7. Add dhania to garnish.
  8. Serve with lemon juice.

More info on Haleem.

Falooda

This is my very first attempt at making Falooda. It’s been a while since I ate it too. My sister Shakira very kindly shared her recipe with me. I was very happy with the results.


Ingredients

  • 500ml milk
  • 1¼ t falooda powder
  • 2T Nestle dessert cream
  • 3T sugar
  • 1½ T elarchie syrup
  • 1t elarchie powder

Method

  1. Mix falooda powder and cold milk together in a saucepan. Put on stove and bring slowly to the boil on low/medium.
  2. Stir in sugar. When milk reaches a slow boil, remove from stove and add in elarchie syrup.
  3. Beat in cream with eggbeater/whisk.
  4. Lastly sprinkle elarchie powder on top.
  5. Pour into pyrex dish and allow to cool.
  6. Refrigerate for a few hours till set.

More info on Falooda

Chops done differently

On my recent trip to Durban, my mother in law made the following chops for us for breakfast. Everytime I go down, I am positive I put on weight. Its just that everything is so divine, its so difficult to say no to seconds.

I dont know what its called, but its basically, dipped into flour and egg and fried, in the end.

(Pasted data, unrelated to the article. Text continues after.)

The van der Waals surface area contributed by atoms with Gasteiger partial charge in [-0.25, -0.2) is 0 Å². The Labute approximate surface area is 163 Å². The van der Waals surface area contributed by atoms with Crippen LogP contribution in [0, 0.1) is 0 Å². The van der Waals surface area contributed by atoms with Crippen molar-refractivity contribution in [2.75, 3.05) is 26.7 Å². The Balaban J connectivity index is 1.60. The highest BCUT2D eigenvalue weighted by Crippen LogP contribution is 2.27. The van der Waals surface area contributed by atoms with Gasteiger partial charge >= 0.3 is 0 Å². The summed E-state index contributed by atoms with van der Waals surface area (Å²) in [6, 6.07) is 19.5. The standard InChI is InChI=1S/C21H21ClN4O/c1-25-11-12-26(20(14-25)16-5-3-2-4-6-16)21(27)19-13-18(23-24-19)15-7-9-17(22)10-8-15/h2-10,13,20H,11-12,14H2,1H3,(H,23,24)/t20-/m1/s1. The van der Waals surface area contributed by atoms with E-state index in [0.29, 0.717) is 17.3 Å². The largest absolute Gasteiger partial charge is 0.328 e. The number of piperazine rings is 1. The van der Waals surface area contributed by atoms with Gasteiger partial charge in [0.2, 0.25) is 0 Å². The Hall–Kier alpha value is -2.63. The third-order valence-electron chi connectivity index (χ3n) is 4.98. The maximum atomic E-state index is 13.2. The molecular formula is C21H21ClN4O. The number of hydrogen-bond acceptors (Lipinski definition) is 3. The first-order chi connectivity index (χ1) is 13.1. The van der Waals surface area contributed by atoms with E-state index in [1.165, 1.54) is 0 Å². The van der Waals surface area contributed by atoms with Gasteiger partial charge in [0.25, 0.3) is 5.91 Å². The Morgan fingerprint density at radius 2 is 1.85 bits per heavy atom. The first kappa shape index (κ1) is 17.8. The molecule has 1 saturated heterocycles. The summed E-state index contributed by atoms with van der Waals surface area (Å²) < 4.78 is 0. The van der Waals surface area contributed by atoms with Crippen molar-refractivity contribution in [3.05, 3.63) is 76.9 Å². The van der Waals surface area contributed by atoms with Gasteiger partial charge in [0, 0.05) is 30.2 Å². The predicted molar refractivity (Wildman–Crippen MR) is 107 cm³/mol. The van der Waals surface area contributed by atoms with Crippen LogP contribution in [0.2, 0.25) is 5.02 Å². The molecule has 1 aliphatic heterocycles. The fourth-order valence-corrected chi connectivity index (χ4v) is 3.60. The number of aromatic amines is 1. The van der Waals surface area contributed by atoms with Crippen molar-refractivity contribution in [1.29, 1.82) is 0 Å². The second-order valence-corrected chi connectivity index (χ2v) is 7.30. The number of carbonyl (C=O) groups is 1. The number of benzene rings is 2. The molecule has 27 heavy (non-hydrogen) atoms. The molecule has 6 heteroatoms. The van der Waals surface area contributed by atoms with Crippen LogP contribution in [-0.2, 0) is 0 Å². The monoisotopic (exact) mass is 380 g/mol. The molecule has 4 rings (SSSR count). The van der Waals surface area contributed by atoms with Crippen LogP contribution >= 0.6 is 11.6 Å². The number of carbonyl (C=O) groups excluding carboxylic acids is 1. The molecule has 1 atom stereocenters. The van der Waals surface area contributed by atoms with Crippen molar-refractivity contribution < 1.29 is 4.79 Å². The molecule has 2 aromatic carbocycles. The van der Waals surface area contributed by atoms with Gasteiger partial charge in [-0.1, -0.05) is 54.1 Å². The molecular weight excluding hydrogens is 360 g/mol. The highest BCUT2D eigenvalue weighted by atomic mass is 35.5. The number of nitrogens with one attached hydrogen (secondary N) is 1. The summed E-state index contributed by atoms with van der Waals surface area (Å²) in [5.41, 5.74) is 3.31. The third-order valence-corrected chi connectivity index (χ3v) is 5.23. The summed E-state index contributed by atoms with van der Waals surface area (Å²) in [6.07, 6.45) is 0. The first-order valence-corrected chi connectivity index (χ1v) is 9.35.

Firstly, wash chops and remove all fat. Marinate them in the following:

  • chilli powder
  • dhania / jeera
  • tumeric powder
  • salt
  • lemon juice

Marinate over night or for a few hours.

Place chops into a pot with ¼ cup of water on low to cook for about 25-30 minutes. Do not turn, unless you feel you have to. Once done, remove and let the chops cool.

Sprinkle flour onto both sides of the chop and dip into beaten egg. Fry on medium heat on frying pan until coat is slightly browned.

I made a batch with ½kg chops this weekend (and regretted not making it with 1kg!). I served it with potaotes and coleslaw.

A nice alternate the usual way of eating chops – which gets boring.